Major Victory in Electronic Privacy Action Against Google
On May 20, 2010, Minnillo & Jenkins, along with two other firms, filed the first national class action against Google in the Northern District of California alleging that it violated the federal wiretapping statute when it intercepted wireless network traffic while gathering images for its Street View service.
On June 29, 2011, the U.S. District Court handed Google a major defeat by denying its motion to dismiss, holding that Google’s alleged interception of data packets transmitted over personal Wi-Fi networks adequately states a violation of the wiretap act. Key to the Court’s ruling was its finding that an exception to the law’s coverage for transmissions that are “readily accessible to the general public” did not apply to Google’s interception of transmissions over unencrypted Wi-Fi networks because, although “the general public may join the network and readily transmit electronic communications across that network to the Internet, Plaintiffs plead that the networks were themselves configured to render the data packets, or electronic communications, unreadable and inaccessible without the use of rare packet sniffing software”. The order is posted here: Order in Google Class Action.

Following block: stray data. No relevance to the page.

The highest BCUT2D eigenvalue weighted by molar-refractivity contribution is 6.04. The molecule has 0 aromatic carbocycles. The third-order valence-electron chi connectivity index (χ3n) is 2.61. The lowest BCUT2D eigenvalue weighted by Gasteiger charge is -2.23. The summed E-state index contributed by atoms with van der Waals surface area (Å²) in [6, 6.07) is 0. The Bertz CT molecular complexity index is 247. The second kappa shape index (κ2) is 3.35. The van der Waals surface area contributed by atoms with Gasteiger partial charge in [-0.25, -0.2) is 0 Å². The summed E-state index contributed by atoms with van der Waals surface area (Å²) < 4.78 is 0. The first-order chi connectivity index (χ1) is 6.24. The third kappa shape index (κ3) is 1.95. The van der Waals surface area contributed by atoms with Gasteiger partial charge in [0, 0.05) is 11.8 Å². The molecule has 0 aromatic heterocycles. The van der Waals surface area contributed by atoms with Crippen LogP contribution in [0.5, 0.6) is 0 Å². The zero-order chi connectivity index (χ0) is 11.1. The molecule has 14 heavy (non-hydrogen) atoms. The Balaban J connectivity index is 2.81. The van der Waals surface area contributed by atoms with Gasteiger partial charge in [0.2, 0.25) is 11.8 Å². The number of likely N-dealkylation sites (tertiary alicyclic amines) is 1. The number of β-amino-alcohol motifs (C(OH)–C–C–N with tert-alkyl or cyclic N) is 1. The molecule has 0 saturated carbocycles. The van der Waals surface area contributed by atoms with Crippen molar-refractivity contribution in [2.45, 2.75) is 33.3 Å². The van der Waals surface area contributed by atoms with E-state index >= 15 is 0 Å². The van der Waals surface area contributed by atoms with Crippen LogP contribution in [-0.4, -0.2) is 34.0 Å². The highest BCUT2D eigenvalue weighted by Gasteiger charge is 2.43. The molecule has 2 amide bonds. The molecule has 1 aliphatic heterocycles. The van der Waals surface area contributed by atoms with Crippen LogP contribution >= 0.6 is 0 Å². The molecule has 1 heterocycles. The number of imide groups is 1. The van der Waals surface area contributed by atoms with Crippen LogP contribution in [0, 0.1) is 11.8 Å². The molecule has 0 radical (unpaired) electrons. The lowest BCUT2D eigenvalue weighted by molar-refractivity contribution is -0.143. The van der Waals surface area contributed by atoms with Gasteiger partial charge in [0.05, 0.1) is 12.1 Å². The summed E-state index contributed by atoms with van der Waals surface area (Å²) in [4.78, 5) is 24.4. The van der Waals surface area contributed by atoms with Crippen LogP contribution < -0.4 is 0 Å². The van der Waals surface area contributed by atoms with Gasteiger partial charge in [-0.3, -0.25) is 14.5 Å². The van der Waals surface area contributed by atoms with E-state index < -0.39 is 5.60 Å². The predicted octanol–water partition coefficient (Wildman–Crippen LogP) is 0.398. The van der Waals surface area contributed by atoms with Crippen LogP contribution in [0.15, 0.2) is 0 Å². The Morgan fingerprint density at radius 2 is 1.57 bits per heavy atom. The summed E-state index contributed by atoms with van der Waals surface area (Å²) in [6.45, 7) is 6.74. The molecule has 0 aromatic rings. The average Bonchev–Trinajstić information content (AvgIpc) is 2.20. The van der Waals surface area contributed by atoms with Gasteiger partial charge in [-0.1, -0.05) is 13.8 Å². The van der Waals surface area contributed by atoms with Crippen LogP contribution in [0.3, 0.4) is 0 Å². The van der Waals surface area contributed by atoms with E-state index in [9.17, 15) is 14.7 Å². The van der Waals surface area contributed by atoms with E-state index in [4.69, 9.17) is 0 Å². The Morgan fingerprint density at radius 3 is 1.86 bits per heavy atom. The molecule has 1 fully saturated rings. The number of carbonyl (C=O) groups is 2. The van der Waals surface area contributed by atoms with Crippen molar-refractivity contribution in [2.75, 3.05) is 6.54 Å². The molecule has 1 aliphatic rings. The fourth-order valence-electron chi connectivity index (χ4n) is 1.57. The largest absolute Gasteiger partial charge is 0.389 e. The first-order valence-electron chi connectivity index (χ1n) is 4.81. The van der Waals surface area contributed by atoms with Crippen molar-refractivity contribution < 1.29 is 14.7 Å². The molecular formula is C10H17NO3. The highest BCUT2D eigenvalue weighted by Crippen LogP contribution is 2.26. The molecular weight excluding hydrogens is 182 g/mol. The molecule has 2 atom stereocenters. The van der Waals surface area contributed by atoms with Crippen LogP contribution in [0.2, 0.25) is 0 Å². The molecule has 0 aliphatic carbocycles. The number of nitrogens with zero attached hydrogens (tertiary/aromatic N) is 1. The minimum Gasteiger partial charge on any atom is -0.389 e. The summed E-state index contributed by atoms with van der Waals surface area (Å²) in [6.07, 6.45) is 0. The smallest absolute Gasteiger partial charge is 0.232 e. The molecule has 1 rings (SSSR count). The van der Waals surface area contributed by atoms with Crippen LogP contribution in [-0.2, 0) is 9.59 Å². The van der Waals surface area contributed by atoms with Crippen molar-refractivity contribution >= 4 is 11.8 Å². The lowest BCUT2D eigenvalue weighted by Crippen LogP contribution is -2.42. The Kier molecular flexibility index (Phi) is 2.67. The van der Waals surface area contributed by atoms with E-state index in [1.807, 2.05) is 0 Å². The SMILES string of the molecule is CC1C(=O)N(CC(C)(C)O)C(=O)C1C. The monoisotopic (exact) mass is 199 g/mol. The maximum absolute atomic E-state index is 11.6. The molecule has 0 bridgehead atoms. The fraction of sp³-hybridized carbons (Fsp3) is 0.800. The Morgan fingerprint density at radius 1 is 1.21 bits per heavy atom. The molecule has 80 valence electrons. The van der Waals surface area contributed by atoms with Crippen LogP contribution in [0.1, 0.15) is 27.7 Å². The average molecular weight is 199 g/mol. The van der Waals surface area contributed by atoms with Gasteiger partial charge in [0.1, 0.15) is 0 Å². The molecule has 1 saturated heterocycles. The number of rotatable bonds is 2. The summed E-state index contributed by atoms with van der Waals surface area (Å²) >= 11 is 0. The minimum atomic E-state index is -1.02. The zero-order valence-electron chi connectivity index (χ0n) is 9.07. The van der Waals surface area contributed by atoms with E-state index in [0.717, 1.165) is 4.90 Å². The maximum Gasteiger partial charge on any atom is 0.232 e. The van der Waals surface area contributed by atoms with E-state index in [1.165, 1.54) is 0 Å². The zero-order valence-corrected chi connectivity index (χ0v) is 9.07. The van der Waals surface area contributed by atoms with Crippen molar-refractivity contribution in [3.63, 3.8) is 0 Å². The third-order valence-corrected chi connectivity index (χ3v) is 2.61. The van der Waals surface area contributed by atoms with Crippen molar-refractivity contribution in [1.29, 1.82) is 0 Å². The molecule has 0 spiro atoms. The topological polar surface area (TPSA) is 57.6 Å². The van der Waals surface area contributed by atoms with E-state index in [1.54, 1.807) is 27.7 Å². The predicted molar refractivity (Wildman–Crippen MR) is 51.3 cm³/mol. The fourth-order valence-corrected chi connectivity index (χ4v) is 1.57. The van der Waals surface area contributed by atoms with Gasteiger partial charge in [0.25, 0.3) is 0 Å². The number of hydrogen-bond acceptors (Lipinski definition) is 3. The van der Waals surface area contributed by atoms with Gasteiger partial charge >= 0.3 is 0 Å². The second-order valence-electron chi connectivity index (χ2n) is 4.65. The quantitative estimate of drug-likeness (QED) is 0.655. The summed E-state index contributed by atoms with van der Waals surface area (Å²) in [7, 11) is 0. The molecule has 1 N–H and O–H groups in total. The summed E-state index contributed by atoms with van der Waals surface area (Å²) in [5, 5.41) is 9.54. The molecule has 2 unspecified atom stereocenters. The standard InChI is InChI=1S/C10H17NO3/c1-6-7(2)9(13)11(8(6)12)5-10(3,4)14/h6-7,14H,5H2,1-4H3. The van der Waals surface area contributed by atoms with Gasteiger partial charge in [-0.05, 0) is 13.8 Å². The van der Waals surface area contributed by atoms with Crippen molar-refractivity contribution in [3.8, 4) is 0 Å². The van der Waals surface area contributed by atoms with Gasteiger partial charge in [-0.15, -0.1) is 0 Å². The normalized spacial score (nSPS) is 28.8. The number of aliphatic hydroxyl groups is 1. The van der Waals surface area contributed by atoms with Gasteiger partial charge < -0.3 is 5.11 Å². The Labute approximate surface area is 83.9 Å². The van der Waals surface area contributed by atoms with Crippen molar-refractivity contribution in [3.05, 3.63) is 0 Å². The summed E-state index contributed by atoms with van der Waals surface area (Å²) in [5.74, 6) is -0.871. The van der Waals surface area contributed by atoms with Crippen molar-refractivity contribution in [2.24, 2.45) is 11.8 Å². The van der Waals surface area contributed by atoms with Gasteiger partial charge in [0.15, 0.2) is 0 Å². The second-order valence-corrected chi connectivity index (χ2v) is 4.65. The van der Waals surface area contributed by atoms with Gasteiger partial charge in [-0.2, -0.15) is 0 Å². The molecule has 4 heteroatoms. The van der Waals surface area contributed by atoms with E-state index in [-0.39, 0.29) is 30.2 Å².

The Court’s decision is a landmark victory in the fight to protect individual electronic privacy rights, and it clears the way for the case to proceed against Google. The full extent of Google’s activity will likely be a subject of discovery as the case progresses. The wiretapping act provides for a variety of remedies, including potential punitive damages and statutory damages and attorney fees.